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Matrix Revolutions, The (2003)

R 130 minutes

Directed by Andy Wachowski, Larry Wachowski
Written by Andy Wachowski, Larry Wachowski

 · Keanu Reeves
 · Laurence Fishburne
 · Carrie Anne-Moss

Review by Arcturus

The Matrix Trilogy comes to an end with Revolutions, where the fight between the Human Resistance and the Machines comes to a dramatic finale.




The strengths from the original film are underused. Gone is a feeling of mystery, suspense, and second-guessing and in its place is an overall feeling of predictability. The few good characters from Matrix Reloaded are underused, and when they are used it is to no great effect and the film fails to explain the motivations or drives of the characters (The enigmatic Merovingian, for example, seems motivated purely to resist the protagonists and seems to have no personal conviction towards the events occurring). Trinity et al seem to follow Neo blindly and unquestioningly, and neither her character or Morpheus' are developed any further in this final chapter. The film's major weaknesses lie in its various plot holes and lackluster script.




Revolutions is quite spectacular visually, with great use of CGI animation throughout, and quite a few brilliant stunts, but the action sequences have all been seen or done before. Take for example a sequence where Trinity and company enter the foyer to Merovingian's lair- this was done much more effectively in The Matrix, in almost exactly the same sequence, at the entrance to the skyscraper lobby. The Wachowski brothers saw fit to add some enemies walking on the ceiling and counted it as new and exciting. The film feels lacking in any real emotion- and everything is taken with such portentous gravity- there is no humour in Revolutions. The two moments when the film makers try to convey any sense of emotion appears when they use predictable and unimagintive characters, as when the clumsy kid takes over the mech of the dying Zion Commander, and similarly with the little girl who is part of the Matrix waiting at the train station to escape with her parents because she is an unnecessary program that they brought into the world without permission.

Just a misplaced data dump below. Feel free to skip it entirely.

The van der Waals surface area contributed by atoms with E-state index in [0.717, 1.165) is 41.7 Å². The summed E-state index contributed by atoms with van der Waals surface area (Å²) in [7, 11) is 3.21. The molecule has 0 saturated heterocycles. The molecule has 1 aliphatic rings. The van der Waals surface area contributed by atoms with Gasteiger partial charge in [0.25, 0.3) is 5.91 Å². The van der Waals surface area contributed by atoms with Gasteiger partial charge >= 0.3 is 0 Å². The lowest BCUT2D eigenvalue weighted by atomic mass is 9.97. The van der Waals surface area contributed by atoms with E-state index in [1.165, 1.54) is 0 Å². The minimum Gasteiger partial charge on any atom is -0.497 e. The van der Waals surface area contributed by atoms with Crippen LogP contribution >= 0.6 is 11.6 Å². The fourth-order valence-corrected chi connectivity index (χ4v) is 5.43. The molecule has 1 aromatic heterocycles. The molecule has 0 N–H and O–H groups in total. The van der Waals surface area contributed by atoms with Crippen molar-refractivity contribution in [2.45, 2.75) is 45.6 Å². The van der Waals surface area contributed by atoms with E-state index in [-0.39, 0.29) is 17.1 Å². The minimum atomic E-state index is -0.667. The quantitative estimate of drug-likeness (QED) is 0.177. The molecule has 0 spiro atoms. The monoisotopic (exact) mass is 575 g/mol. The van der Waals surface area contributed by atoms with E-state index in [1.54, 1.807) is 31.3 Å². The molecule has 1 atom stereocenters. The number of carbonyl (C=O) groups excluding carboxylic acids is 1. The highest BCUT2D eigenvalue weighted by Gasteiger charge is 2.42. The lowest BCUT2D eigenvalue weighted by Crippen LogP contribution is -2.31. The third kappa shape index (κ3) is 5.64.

Revolutions fails on most levels; the storyline is muddled, confused and incoherent, the characters display little or no real emotion, and the action sequences have all been seen before in similar situations in the earlier films. It is by all accounts overlong, tiring and turgid. It has a few good moments which stand apart from the rest of the film- most notably the attack on Zion, which was quite adeptly presented (the CGI effects for the Sentinels and Drills were great for this sequence). The film makers manage to ruin this sequence as well, however, by adding in the over-sentimental device of the young kid who rushes in to save the day. By the end of the film we are left with a very unsatisfactory ending, with too many gaping plot holes in it. Why would a computer, an AI, honour a promise to a human (Neo)? How would the Matrix continue to operate with so many humans leaving it? Surely this would mean that most of the machines wouldn't have enough power to survive? Basically the ending is rushed and not thoroughly thought through- which seems to me to be the maxim for both the Matrix sequels. An unsatisfactory ending to two sequels which were quite frankly- never meant to be.

536 Words Published: 15 February 2004

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